February 8th, 2021 [San Antonio Express News] – Despite COVID-19’s crushing blow to the oil and gas industry over the last year, San Antonio pipeline operator NuStar Energy posted strong results in 2020 and is seeing demand return to pre-pandemic levels, the master limited partnership said Thursday.
NuStar moved more crude oil and refined products through its pipelines and storage terminals last year than in 2019, and posted adjusted earnings of $723 million last year — excluding one-time costs related to the pandemic — on $1.48 billion in revenue.
“Last year, even though the pandemic depressed activity for much of the globe, we actually increased the number of barrels per day we throughput in both our pipeline and our storage segments,” said Bradley Barron, president and CEO of NuStar Energy. “NuStar accomplished all of this in a year that was anything but normal.”
Over the final three months of 2020, NuStar recorded a $16 million profit on $386 million in revenue.
While the company’s fourth-quarter figures were down significantly compared with the last three months of 2019 — a record quarter for the quarter — NuStar’s earnings beat Wall Street analysts’ expectations.
In 2020, NuStar took nearly $400 million in non-cash and impairment charges, including a charge related to refinancing debt at a lower interest rate.
Excluding the one-time charges, NuStar’s adjusted EBITDA — earnings before interest, taxes, depreciation and amortization — in the fourth quarter was $181 million, above analysts’ projection of $174 million.
“NuStar exceeded expectations for the 4th quarter,” analysts at UBS, the Swiss investment bank, said in a note to investors.
Including the non-cash and impairment charges, NuStar posted a $198 million loss in 2020 on $1.48 billion in revenue.
Wells Fargo analysts attributed the better-than-expected figures to a strong year for NuStar’s pipeline business.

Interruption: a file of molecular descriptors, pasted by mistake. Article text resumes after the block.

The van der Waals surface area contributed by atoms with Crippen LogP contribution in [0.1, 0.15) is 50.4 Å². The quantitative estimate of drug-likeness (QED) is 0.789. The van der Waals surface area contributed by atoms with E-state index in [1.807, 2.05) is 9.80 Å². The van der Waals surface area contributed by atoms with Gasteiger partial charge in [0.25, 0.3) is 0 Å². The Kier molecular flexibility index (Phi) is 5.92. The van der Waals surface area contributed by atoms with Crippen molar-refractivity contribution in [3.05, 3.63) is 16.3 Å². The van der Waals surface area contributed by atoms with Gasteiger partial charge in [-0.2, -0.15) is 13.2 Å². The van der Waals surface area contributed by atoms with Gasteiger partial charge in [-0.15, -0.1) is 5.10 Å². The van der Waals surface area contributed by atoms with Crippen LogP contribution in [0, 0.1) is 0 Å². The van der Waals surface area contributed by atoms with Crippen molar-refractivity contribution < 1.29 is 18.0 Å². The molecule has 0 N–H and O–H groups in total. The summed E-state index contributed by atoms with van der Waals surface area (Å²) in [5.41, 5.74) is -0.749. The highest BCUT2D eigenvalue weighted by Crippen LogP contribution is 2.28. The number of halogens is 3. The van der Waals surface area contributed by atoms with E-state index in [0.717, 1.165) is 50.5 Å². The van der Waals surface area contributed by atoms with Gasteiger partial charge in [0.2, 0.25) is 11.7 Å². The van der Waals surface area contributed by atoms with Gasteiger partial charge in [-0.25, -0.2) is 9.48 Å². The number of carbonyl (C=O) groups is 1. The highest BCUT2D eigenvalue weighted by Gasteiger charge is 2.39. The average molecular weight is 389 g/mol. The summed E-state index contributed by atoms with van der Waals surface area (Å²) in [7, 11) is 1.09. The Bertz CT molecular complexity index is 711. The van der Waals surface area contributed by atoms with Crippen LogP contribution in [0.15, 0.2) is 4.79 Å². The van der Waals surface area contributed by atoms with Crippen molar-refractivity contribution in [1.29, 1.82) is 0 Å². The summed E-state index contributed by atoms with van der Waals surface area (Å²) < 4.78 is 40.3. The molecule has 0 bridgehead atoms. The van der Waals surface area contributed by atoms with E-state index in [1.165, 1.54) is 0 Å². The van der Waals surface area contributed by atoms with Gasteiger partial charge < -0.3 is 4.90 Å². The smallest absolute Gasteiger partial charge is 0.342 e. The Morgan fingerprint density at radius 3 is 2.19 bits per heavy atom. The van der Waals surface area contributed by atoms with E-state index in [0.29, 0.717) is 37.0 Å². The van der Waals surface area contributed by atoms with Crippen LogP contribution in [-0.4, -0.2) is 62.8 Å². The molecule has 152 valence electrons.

Last year, NuStar transported 1.76 million barrels per day of crude oil and refined products through its pipelines, up a tick from 1.75 million barrels per day in 2019. Revenue from the company’s pipeline segment topped $718 million last year, up 2.4 percent from 2019.
The company’s storage business also was up last year.
As restrictions were enacted to slow spread of the coronavirus, demand for oil and gas was wiped out last spring. Producers sought to store their product until oil prices recovered, which threatened to max out U.S. oil storage capacity.
The so-called market contango last spring benefited NuStar, which saw revenue from its storage segment reach $494 million. That was up nearly 9 percent from a year earlier.
A contango is when the price of a futures oil contract is higher than the present-day price of oil. NuStar signed futures contracts to store oil last year that carried through much of 2021, which boosted the company’s storage revenue last year.
NuStar, which carried $3.6 billion in debt as of Dec. 31, is projecting that its 2021 earnings will be similar to last year’s.
“We are starting this year encouraged by the rebound we have seen, and continue to see, across our footprint,” Barron said.
UBS issued a “Buy” rating on NuStar Energy, and set the target for the company’s unit price at $20.
Stewart Glickman, an analyst with New York-based CFRA, downgraded NuStar, saying the recent surge of COVID-19 variants “could blunt” the company’s recovery. Glickman set a price target for NuStar at $17 per share.
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